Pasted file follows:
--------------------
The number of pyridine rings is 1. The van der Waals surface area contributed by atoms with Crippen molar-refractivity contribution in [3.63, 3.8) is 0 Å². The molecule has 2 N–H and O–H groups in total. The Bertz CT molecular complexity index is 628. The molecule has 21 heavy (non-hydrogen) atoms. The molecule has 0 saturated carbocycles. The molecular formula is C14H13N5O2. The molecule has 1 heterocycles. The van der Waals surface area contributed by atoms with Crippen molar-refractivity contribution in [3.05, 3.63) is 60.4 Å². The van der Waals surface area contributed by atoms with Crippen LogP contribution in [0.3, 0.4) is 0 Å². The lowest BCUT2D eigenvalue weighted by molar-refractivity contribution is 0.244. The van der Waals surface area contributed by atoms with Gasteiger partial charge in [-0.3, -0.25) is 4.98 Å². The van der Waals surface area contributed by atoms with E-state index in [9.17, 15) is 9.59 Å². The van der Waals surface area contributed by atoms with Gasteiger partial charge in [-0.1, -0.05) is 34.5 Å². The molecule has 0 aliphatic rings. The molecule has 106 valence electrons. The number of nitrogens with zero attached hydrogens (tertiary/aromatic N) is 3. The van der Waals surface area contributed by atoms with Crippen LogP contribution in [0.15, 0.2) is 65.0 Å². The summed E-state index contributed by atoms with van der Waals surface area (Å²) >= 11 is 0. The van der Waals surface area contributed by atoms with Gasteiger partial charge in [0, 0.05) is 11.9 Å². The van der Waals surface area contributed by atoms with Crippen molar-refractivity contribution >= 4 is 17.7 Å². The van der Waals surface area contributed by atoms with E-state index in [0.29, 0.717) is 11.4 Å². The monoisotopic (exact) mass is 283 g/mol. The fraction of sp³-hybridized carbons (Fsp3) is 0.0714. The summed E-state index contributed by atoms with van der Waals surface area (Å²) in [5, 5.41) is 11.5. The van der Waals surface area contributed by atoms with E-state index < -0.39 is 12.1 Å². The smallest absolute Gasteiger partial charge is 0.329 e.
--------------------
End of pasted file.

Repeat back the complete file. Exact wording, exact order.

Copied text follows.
The number of pyridine rings is 1. The van der Waals surface area contributed by atoms with Crippen molar-refractivity contribution in [3.63, 3.8) is 0 Å². The molecule has 2 N–H and O–H groups in total. The Bertz CT molecular complexity index is 628. The molecule has 21 heavy (non-hydrogen) atoms. The molecule has 0 saturated carbocycles. The molecular formula is C14H13N5O2. The molecule has 1 heterocycles. The van der Waals surface area contributed by atoms with Crippen molar-refractivity contribution in [3.05, 3.63) is 60.4 Å². The van der Waals surface area contributed by atoms with Crippen LogP contribution in [0.3, 0.4) is 0 Å². The lowest BCUT2D eigenvalue weighted by molar-refractivity contribution is 0.244. The van der Waals surface area contributed by atoms with Gasteiger partial charge in [-0.3, -0.25) is 4.98 Å². The van der Waals surface area contributed by atoms with E-state index in [9.17, 15) is 9.59 Å². The van der Waals surface area contributed by atoms with Gasteiger partial charge in [-0.1, -0.05) is 34.5 Å². The molecule has 0 aliphatic rings. The molecule has 106 valence electrons. The number of nitrogens with zero attached hydrogens (tertiary/aromatic N) is 3. The van der Waals surface area contributed by atoms with Crippen LogP contribution in [0.15, 0.2) is 65.0 Å². The summed E-state index contributed by atoms with van der Waals surface area (Å²) >= 11 is 0. The van der Waals surface area contributed by atoms with Gasteiger partial charge in [0, 0.05) is 11.9 Å². The van der Waals surface area contributed by atoms with Crippen molar-refractivity contribution >= 4 is 17.7 Å². The van der Waals surface area contributed by atoms with E-state index in [0.29, 0.717) is 11.4 Å². The monoisotopic (exact) mass is 283 g/mol. The fraction of sp³-hybridized carbons (Fsp3) is 0.0714. The summed E-state index contributed by atoms with van der Waals surface area (Å²) in [5, 5.41) is 11.5. The van der Waals surface area contributed by atoms with E-state index < -0.39 is 12.1 Å². The smallest absolute Gasteiger partial charge is 0.329 e.